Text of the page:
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When you feel like you have learned what you need from open-loop, you should be ready to switch to close-loop. There are several ways you can help make that transition as smooth as possible.


Many people choose to transition to close-loop in a step-wise fashion. Starting close-loop on weekends is an easier starting point so that you can minimize distractions (let's face'll probably be staring at the Loop a lot for those first few days). Typically, people have an easier time transitioning to close-loop for parts of their day that don't involve nighttimes tend to be easier than daytimes to start.

Maximum Basal Rate

When you are first beginning to close-loop, it is important to be conservative (low) in setting your maximum basal rate. If your settings are incorrect in other areas (basal rates, carb absorption time, carb ratio, etc), Loop may enact incorrectly aggressive high temp basals. Gradually increase your maximum basal rate as your comfort and confidence in Loop increase. Typically, experienced closed loop users set their max basal rate no more than 3-4 times their average basal rate.

BG targets

If your basals, ISF, or carb ratios aren't set correctly, Loop may overshoot and leave you lower than expected (or with more IOB than you are comfortable with). Setting your low BG target slightly higher can help prevent unexpected lows or high IOB as you adjust your settings.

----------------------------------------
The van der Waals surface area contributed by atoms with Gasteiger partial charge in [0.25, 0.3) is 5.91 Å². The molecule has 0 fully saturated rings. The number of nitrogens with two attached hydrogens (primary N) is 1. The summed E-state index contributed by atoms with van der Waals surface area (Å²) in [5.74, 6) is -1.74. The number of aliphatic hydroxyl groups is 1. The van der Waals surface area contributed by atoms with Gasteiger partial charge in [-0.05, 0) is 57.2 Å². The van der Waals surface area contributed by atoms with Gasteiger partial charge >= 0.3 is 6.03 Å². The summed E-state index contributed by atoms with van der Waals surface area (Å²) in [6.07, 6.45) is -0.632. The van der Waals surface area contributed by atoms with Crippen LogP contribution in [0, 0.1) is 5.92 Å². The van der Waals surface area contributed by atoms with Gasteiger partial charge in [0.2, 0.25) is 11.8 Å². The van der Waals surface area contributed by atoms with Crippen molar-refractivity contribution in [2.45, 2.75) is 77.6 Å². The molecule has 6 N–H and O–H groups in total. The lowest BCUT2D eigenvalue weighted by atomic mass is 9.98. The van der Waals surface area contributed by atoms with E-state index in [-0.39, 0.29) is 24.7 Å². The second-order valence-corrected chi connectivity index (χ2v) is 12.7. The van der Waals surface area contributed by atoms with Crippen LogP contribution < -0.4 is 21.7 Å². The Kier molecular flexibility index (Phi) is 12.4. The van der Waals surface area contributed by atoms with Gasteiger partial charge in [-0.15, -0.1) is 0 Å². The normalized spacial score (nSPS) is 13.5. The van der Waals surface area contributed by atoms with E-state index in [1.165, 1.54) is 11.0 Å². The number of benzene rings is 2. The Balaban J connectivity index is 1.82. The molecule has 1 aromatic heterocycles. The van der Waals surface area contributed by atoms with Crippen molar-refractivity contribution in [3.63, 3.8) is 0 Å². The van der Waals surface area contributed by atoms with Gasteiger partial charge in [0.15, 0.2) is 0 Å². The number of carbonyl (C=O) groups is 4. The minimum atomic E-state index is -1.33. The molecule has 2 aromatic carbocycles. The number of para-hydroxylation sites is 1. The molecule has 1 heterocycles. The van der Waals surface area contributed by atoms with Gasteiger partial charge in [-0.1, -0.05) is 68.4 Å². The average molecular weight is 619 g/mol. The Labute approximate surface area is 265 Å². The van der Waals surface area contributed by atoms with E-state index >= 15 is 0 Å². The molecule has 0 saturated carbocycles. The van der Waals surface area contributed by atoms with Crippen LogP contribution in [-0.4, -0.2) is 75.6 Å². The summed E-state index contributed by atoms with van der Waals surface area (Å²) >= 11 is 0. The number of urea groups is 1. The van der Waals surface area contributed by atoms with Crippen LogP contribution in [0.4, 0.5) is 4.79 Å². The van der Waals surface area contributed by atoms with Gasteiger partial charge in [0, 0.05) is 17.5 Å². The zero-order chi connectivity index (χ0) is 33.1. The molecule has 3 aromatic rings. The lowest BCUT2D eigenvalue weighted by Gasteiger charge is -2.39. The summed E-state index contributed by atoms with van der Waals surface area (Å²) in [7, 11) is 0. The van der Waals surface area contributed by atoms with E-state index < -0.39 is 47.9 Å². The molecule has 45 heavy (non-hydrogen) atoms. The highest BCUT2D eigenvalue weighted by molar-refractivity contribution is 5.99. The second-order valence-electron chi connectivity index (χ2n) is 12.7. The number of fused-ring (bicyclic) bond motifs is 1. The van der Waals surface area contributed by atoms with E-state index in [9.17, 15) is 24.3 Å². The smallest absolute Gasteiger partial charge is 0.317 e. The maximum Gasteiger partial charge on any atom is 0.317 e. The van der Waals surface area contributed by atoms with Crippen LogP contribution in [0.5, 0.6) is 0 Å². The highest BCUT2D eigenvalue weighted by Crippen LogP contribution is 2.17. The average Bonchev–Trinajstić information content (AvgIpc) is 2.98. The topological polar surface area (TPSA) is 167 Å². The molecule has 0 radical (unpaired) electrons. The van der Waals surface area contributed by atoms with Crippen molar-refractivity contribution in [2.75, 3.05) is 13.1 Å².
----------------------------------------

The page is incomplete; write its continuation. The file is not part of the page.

Watch the IOB

Watch whether Loop accumulates positive or negative IOB while holding your BG steady when no food is present. If you find that you are "carrying" positive or negative IOB consistently, you should review your settings to see if perhaps your basal or ISF needs adjusting.


Meals will likely be the hardest part of transitioning to close-loop. Starting with foods that you have a high comfort level with is a great idea. If you have favorite meals that you know well (how high BGs usually go, how much to bolus, how to pre-bolus, etc), these would be a good starting point. Watching when the Loop high temps or suspends basals (early vs late in the meal) will really help you adjust to find your typical carb absorption times. As a general idea, assuming other settings are accurate:

  • early high temps in a meal that leave you low after, you may need to shorten carb absorption time
  • early suspensions in a meal that leave you high after, you may need to lengthen carb absorption time

This is definitely an area where YDMV (your diabetes may vary), so don't expect or accept that what works for others will work for you. Test, observe, and adjust as needed.

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